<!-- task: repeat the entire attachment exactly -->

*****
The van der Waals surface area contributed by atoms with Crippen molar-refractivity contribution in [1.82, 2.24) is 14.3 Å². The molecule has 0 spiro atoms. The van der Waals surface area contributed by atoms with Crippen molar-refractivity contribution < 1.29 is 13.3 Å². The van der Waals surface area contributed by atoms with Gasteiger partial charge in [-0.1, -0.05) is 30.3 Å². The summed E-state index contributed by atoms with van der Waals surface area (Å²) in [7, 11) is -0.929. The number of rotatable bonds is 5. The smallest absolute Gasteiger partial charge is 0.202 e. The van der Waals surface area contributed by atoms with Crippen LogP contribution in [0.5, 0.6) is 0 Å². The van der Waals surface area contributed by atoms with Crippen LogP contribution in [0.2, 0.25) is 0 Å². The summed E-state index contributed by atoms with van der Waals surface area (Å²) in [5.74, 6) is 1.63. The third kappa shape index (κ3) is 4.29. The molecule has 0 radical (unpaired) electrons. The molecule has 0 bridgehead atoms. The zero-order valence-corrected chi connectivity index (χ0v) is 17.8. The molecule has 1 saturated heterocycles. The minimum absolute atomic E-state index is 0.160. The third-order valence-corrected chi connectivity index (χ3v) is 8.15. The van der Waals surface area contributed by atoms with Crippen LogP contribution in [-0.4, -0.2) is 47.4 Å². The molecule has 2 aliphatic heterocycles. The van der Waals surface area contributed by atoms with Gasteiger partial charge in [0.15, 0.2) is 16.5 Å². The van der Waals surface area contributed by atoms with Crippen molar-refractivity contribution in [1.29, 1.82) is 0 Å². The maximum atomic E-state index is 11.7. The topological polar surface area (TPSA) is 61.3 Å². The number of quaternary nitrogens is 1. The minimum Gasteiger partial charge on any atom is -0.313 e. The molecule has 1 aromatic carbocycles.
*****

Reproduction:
The van der Waals surface area contributed by atoms with Crippen molar-refractivity contribution in [1.82, 2.24) is 14.3 Å². The molecule has 0 spiro atoms. The van der Waals surface area contributed by atoms with Crippen molar-refractivity contribution < 1.29 is 13.3 Å². The van der Waals surface area contributed by atoms with Gasteiger partial charge in [-0.1, -0.05) is 30.3 Å². The summed E-state index contributed by atoms with van der Waals surface area (Å²) in [7, 11) is -0.929. The number of rotatable bonds is 5. The smallest absolute Gasteiger partial charge is 0.202 e. The van der Waals surface area contributed by atoms with Crippen LogP contribution in [0.5, 0.6) is 0 Å². The van der Waals surface area contributed by atoms with Crippen LogP contribution in [0.2, 0.25) is 0 Å². The summed E-state index contributed by atoms with van der Waals surface area (Å²) in [5.74, 6) is 1.63. The third kappa shape index (κ3) is 4.29. The molecule has 0 radical (unpaired) electrons. The molecule has 0 bridgehead atoms. The zero-order valence-corrected chi connectivity index (χ0v) is 17.8. The molecule has 1 saturated heterocycles. The minimum absolute atomic E-state index is 0.160. The third-order valence-corrected chi connectivity index (χ3v) is 8.15. The van der Waals surface area contributed by atoms with Crippen LogP contribution in [-0.4, -0.2) is 47.4 Å². The molecule has 2 aliphatic heterocycles. The van der Waals surface area contributed by atoms with Gasteiger partial charge in [0.15, 0.2) is 16.5 Å². The van der Waals surface area contributed by atoms with Crippen molar-refractivity contribution in [1.29, 1.82) is 0 Å². The maximum atomic E-state index is 11.7. The topological polar surface area (TPSA) is 61.3 Å². The number of quaternary nitrogens is 1. The minimum Gasteiger partial charge on any atom is -0.313 e. The molecule has 1 aromatic carbocycles.